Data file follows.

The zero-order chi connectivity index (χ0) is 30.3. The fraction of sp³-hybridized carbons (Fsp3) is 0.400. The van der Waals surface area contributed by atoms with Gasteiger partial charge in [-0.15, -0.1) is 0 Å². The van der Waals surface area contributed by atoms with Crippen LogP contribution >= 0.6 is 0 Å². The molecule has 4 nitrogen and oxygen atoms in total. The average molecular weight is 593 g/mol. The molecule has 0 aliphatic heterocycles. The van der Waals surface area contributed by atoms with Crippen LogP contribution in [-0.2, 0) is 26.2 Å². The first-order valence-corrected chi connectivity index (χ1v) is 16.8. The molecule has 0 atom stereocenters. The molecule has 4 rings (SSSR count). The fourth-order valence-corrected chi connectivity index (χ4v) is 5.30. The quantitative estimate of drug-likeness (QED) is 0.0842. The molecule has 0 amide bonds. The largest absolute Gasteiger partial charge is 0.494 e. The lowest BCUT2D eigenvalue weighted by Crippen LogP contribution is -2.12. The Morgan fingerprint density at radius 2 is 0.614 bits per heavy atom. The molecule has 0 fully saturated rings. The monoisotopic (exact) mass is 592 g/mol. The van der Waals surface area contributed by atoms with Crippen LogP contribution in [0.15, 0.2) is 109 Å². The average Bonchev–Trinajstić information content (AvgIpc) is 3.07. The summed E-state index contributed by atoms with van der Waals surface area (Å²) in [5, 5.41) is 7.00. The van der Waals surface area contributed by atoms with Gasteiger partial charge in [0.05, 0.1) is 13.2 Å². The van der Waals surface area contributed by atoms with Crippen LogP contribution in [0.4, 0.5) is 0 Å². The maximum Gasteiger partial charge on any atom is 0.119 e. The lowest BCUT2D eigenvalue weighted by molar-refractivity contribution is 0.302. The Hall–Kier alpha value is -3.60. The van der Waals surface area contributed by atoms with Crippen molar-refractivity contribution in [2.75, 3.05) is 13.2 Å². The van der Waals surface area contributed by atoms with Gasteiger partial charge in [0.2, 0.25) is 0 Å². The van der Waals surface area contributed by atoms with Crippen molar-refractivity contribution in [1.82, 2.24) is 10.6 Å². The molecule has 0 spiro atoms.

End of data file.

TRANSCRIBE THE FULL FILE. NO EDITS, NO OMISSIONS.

The zero-order chi connectivity index (χ0) is 30.3. The fraction of sp³-hybridized carbons (Fsp3) is 0.400. The van der Waals surface area contributed by atoms with Gasteiger partial charge in [-0.15, -0.1) is 0 Å². The van der Waals surface area contributed by atoms with Crippen LogP contribution >= 0.6 is 0 Å². The molecule has 4 nitrogen and oxygen atoms in total. The average molecular weight is 593 g/mol. The molecule has 0 aliphatic heterocycles. The van der Waals surface area contributed by atoms with Crippen LogP contribution in [-0.2, 0) is 26.2 Å². The first-order valence-corrected chi connectivity index (χ1v) is 16.8. The molecule has 0 atom stereocenters. The molecule has 4 rings (SSSR count). The fourth-order valence-corrected chi connectivity index (χ4v) is 5.30. The quantitative estimate of drug-likeness (QED) is 0.0842. The molecule has 0 amide bonds. The largest absolute Gasteiger partial charge is 0.494 e. The lowest BCUT2D eigenvalue weighted by Crippen LogP contribution is -2.12. The Morgan fingerprint density at radius 2 is 0.614 bits per heavy atom. The molecule has 0 fully saturated rings. The monoisotopic (exact) mass is 592 g/mol. The van der Waals surface area contributed by atoms with Crippen LogP contribution in [0.15, 0.2) is 109 Å². The average Bonchev–Trinajstić information content (AvgIpc) is 3.07. The summed E-state index contributed by atoms with van der Waals surface area (Å²) in [5, 5.41) is 7.00. The van der Waals surface area contributed by atoms with Gasteiger partial charge in [0.05, 0.1) is 13.2 Å². The van der Waals surface area contributed by atoms with Crippen LogP contribution in [0.4, 0.5) is 0 Å². The maximum Gasteiger partial charge on any atom is 0.119 e. The lowest BCUT2D eigenvalue weighted by molar-refractivity contribution is 0.302. The Hall–Kier alpha value is -3.60. The van der Waals surface area contributed by atoms with Crippen molar-refractivity contribution in [2.75, 3.05) is 13.2 Å². The van der Waals surface area contributed by atoms with Gasteiger partial charge in [0.2, 0.25) is 0 Å². The van der Waals surface area contributed by atoms with Crippen molar-refractivity contribution in [1.82, 2.24) is 10.6 Å². The molecule has 0 spiro atoms.